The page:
A milestone was reached in Air Force history in March 1935 when the War Department established the General Headquarters (GHQ) Air Force. Going far beyond the traditional role of supporting Army ground troops on the battlefield, it was to serve as a central striking force for long-range bombardment and observation to defend U.S. coastal areas and island possessions from attack by sea. To be effective, however, the GHQ Air Force needed a most essential element which was not yet available -- the long-range bomber.
Two officers -- Lt. Gen. Frank Andrews and Maj. Gen. Hugh Knerr -- were among the most staunch supporters of the four-engine, long-range strategic bomber. It was through their efforts and those of the men who served with them that the true capabilities of the B-17 were eventually proved.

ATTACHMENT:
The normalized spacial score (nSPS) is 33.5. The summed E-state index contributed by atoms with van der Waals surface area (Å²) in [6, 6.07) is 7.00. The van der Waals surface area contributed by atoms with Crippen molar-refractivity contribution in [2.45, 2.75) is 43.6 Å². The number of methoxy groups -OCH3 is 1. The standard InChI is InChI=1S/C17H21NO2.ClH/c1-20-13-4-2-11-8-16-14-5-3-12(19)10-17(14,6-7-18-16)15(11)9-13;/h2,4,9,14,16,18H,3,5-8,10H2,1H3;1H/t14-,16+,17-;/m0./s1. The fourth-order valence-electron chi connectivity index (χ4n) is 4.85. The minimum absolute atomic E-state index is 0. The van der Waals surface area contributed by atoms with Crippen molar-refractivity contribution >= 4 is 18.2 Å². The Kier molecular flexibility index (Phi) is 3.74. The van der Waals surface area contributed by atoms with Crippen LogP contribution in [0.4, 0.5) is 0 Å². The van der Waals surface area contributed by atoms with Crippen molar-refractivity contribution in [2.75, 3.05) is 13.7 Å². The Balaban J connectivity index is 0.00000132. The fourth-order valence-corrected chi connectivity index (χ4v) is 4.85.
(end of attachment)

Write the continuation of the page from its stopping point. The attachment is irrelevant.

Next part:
Early in World War II, Andrews became head of all U.S. forces in the European Theater of Operations, but on May 3, 1943, he was killed in the crash of a B-24 crash on Iceland while on an inspection trip.
Reportedly, Andrews was to be selected to command all Allied forces in Europe, the position to which Gen. Dwight D. Eisenhower was subsequently appointed. At the time of his death, Andrews was a lieutenant general. Andrews Air Force Base, Md., is named in his honor.
Knerr was recalled from retirement during WWII and served until he reverted to inactive status as major general in 1949. He died on Oct. 26, 1971.